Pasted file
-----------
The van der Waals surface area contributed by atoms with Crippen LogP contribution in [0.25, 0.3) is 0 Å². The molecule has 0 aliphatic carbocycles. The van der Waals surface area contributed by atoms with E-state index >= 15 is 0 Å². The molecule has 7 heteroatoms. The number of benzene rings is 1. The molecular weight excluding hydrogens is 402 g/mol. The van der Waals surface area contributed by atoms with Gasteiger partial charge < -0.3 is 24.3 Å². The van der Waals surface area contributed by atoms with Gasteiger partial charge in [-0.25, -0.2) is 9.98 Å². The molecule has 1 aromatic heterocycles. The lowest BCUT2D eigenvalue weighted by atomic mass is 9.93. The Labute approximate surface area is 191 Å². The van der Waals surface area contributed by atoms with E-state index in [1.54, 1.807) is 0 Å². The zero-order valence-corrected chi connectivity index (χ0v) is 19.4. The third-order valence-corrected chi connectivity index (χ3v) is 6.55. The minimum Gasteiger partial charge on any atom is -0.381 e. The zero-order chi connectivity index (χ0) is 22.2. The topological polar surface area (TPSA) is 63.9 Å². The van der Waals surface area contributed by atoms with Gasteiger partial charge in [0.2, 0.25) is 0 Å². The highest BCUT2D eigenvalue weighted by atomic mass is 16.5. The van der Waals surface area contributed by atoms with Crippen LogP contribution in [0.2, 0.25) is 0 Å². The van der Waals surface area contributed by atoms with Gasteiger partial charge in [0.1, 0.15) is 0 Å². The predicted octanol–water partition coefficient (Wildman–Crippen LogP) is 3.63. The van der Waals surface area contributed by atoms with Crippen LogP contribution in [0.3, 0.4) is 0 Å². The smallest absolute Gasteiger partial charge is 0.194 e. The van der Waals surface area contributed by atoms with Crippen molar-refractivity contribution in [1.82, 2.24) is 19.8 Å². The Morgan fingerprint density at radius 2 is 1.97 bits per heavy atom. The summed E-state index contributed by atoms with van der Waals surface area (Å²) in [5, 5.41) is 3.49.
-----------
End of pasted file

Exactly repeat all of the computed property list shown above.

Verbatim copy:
The van der Waals surface area contributed by atoms with Crippen LogP contribution in [0.25, 0.3) is 0 Å². The molecule has 0 aliphatic carbocycles. The van der Waals surface area contributed by atoms with E-state index >= 15 is 0 Å². The molecule has 7 heteroatoms. The number of benzene rings is 1. The molecular weight excluding hydrogens is 402 g/mol. The van der Waals surface area contributed by atoms with Gasteiger partial charge < -0.3 is 24.3 Å². The van der Waals surface area contributed by atoms with Gasteiger partial charge in [-0.25, -0.2) is 9.98 Å². The molecule has 1 aromatic heterocycles. The lowest BCUT2D eigenvalue weighted by atomic mass is 9.93. The Labute approximate surface area is 191 Å². The van der Waals surface area contributed by atoms with E-state index in [1.54, 1.807) is 0 Å². The zero-order valence-corrected chi connectivity index (χ0v) is 19.4. The third-order valence-corrected chi connectivity index (χ3v) is 6.55. The minimum Gasteiger partial charge on any atom is -0.381 e. The zero-order chi connectivity index (χ0) is 22.2. The topological polar surface area (TPSA) is 63.9 Å². The van der Waals surface area contributed by atoms with Gasteiger partial charge in [0.2, 0.25) is 0 Å². The highest BCUT2D eigenvalue weighted by atomic mass is 16.5. The van der Waals surface area contributed by atoms with Crippen LogP contribution in [0.2, 0.25) is 0 Å². The van der Waals surface area contributed by atoms with Gasteiger partial charge in [0.1, 0.15) is 0 Å². The predicted octanol–water partition coefficient (Wildman–Crippen LogP) is 3.63. The van der Waals surface area contributed by atoms with Crippen LogP contribution in [0.3, 0.4) is 0 Å². The smallest absolute Gasteiger partial charge is 0.194 e. The van der Waals surface area contributed by atoms with Crippen molar-refractivity contribution in [1.82, 2.24) is 19.8 Å². The Morgan fingerprint density at radius 2 is 1.97 bits per heavy atom. The summed E-state index contributed by atoms with van der Waals surface area (Å²) in [5, 5.41) is 3.49.